Last November we noted that the commander of COGAT, Maj. Gen. Yoav Mordechai, had written to several international bodies warning of a potential water crisis in the Gaza Strip in the summer of 2017.
In January we noted that the BBC had not reported the opening of a desalination plant (constructed by the EU and UNICEF) in the Gaza Strip.
“It is the Hamas-ruled territory’s second and largest desalination plant. While it will not solve Gaza’s water woes, officials say the project marks an important step. […]
The European Union says it invested 10 million euros, or $10.6 million, in building the plant with UNICEF. It has pledged a similar amount for a second phase meant to double capacity by 2019.”
However, it turns out that the desalination plant is not functioning and, as reported by the Times of Israel, COGAT has once again called on international bodies for help.
“In a letter sent last week to representatives of the international community in Israel and to the Foreign Ministry, Maj. Gen. Yoav Mordechai, who heads COGAT, warned that the Strip’s aquifer has been destroyed by years of excessive pumping and an estimated 96 percent of water in the enclave is now unfit to drink. It is the second such warning Mordechai has issued in the past six months.
To improve the situation, Israel supports the establishment of desalination plants, he said. In January a UNICEF team finished construction of a desalination plant in Khan Younis with a production capacity of 6,000 cubic meters of water per day — enough for 75,000 people.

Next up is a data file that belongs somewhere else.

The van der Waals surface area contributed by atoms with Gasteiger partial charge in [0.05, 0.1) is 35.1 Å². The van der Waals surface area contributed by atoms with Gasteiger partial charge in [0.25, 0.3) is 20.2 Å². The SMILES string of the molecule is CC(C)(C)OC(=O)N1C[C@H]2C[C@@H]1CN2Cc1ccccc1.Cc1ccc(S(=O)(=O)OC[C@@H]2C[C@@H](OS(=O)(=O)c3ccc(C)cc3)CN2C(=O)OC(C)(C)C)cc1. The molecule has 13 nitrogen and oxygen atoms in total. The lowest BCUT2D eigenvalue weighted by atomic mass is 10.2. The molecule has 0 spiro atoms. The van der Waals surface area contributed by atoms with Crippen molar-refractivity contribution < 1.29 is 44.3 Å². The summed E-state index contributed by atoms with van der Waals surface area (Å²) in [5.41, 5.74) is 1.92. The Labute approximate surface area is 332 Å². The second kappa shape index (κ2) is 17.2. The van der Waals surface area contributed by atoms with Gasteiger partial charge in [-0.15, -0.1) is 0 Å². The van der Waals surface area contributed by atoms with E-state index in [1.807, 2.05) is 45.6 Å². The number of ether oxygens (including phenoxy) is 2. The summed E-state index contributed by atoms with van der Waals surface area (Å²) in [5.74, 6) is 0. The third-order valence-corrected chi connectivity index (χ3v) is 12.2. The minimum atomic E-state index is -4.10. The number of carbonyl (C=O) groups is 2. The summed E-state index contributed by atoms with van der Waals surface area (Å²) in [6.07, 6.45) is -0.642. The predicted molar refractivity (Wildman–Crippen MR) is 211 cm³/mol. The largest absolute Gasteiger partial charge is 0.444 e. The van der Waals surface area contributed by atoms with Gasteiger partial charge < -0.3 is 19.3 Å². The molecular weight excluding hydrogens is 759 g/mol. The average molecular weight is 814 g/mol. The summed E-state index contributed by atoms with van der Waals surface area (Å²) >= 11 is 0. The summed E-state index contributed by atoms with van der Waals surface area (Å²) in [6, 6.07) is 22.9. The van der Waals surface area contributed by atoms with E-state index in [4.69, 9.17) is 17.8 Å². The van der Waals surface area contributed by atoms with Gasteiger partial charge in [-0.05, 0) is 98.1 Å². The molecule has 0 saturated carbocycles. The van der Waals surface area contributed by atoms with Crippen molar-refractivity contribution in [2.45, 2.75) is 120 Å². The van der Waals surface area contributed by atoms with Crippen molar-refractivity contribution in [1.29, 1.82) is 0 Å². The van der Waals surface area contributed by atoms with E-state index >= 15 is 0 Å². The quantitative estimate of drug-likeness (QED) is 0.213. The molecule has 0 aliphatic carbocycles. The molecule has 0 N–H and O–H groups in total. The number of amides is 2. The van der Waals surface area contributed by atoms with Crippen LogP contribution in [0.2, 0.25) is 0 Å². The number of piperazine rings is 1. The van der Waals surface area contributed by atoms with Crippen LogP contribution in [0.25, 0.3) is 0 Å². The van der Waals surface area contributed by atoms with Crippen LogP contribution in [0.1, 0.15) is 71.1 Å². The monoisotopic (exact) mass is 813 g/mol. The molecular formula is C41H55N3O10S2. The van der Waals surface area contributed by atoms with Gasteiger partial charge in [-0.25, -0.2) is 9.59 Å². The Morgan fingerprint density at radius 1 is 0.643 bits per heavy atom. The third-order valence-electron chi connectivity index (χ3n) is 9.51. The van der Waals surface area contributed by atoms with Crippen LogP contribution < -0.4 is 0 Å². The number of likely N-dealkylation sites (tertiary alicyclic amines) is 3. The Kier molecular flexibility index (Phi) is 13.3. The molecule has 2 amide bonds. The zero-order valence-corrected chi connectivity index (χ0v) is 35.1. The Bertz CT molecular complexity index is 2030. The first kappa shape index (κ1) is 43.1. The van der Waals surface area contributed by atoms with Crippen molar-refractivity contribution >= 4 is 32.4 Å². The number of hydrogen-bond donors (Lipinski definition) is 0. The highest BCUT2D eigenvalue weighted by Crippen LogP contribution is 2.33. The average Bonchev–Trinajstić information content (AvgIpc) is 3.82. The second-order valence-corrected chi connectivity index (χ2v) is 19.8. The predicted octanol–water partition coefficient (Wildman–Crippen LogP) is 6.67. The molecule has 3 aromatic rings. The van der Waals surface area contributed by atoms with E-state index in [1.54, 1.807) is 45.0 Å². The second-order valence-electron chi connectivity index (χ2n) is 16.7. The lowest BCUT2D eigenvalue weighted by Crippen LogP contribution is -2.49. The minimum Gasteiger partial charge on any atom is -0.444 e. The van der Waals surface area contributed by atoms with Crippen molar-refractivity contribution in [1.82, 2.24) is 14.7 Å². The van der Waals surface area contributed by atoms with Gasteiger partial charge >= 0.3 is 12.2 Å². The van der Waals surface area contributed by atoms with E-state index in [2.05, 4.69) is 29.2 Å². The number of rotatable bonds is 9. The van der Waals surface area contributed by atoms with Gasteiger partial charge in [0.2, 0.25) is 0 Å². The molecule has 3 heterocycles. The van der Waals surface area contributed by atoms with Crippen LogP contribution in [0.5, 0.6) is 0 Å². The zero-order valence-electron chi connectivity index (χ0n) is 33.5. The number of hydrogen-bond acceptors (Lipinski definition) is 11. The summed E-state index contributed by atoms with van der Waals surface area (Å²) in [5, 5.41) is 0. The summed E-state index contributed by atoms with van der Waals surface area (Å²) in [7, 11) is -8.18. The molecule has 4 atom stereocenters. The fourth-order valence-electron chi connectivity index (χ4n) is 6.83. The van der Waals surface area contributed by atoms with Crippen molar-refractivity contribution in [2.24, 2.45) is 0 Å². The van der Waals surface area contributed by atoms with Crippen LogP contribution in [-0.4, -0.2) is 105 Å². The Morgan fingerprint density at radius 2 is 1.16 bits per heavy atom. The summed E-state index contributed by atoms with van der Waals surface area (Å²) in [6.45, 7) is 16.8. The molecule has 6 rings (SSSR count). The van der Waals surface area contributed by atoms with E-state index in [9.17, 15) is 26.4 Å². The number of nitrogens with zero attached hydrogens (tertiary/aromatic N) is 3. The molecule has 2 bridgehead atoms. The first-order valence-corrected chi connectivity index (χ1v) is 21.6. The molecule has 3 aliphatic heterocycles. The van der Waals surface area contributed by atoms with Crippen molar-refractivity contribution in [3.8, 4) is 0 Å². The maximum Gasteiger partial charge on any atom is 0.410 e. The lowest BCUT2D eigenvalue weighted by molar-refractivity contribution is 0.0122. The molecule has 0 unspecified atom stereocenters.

However, according to Mordechai, the Hamas terror group, which rules the Strip, won’t allow the plant to be connected to the electric grid.” [emphasis added]
Only last month the BBC found it appropriate to provide unchallenged multi-platform amplification for water-related propaganda promoted by the PA’s Husam Zomlot:
Zomlot: “Steve, the whole situation here is that of a system of entitlement. These people – some people in Tel Aviv right now – the government, the Right-wing extreme government, wants to keep a system whereby there is a group that are privileged as per these numbers. It’s our own water that they consume, most of it. Some groups that are privileged and others that are disprivileged [sic] and discriminated whether by means of occupation or by means of colonisation or by means of apartheid.” [emphasis added]
Significantly, BBC audiences have not been informed of Israel’s actions to ease the water crisis in the Gaza Strip – and the lack of effort on the part of Hamas and the PA.
“A second desalination plant is in its planning stages and Israel supports the construction of a third, larger plant in Deir al-Balah, but only part of the money has been raised by the international community.
Until those plants are completed, Israel has offered to double its supply of water to Gaza, from 10 million cubic meters per year to 20 million. However, Mordechai told Army Radio that the Palestinian Authority, headed by Mahmoud Abbas, is not rushing to implement the offer.” [emphasis added]
“The water shortage is compounded by the ongoing electricity crisis in the Gaza Strip. The energy shortfall is an estimated 200 megawatts a day. Israel currently provides 60% of the electricity for Gaza, a power plant in the Strip provides some 30% and Egypt provides the remaining 10%. […]
Israel has approved the construction of another high-voltage power line to Gaza, which could provide an additional 100 megawatts of energy. This will take a few years to complete and is intended to provide power to the desalination plants.
Additionally, in September 2015, Israel approved construction of a natural gas pipeline to the Strip which could provide cheap, efficient energy to the Palestinian population. However, the PA has yet to sign a deal with any gas supplier.” [emphasis added]
If a serious water shortage does occur in the Gaza Strip this coming summer, BBC audiences will lack accurate and impartial background information essential for proper understanding of the causes of the crisis.